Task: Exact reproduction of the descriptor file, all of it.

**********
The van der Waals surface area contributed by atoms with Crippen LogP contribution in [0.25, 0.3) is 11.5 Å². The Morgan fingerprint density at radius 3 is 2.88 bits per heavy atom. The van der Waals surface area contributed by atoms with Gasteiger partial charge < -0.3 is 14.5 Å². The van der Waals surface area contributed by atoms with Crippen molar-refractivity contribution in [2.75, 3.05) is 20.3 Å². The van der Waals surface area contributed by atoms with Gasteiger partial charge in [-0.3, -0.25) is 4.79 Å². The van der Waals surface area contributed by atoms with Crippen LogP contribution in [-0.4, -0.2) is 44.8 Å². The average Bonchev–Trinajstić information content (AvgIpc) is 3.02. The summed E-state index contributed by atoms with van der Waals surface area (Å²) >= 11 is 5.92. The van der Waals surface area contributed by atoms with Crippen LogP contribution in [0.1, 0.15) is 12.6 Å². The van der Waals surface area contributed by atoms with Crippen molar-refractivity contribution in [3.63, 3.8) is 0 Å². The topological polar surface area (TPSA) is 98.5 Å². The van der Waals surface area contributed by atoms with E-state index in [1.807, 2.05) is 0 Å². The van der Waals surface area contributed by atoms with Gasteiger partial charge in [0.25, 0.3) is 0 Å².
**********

The van der Waals surface area contributed by atoms with Crippen LogP contribution in [0.25, 0.3) is 11.5 Å². The Morgan fingerprint density at radius 3 is 2.88 bits per heavy atom. The van der Waals surface area contributed by atoms with Gasteiger partial charge < -0.3 is 14.5 Å². The van der Waals surface area contributed by atoms with Crippen molar-refractivity contribution in [2.75, 3.05) is 20.3 Å². The van der Waals surface area contributed by atoms with Gasteiger partial charge in [-0.3, -0.25) is 4.79 Å². The van der Waals surface area contributed by atoms with Crippen LogP contribution in [-0.4, -0.2) is 44.8 Å². The average Bonchev–Trinajstić information content (AvgIpc) is 3.02. The summed E-state index contributed by atoms with van der Waals surface area (Å²) >= 11 is 5.92. The van der Waals surface area contributed by atoms with Crippen LogP contribution in [0.1, 0.15) is 12.6 Å². The van der Waals surface area contributed by atoms with Crippen molar-refractivity contribution in [3.63, 3.8) is 0 Å². The topological polar surface area (TPSA) is 98.5 Å². The van der Waals surface area contributed by atoms with E-state index in [1.807, 2.05) is 0 Å². The van der Waals surface area contributed by atoms with Gasteiger partial charge in [0.25, 0.3) is 0 Å².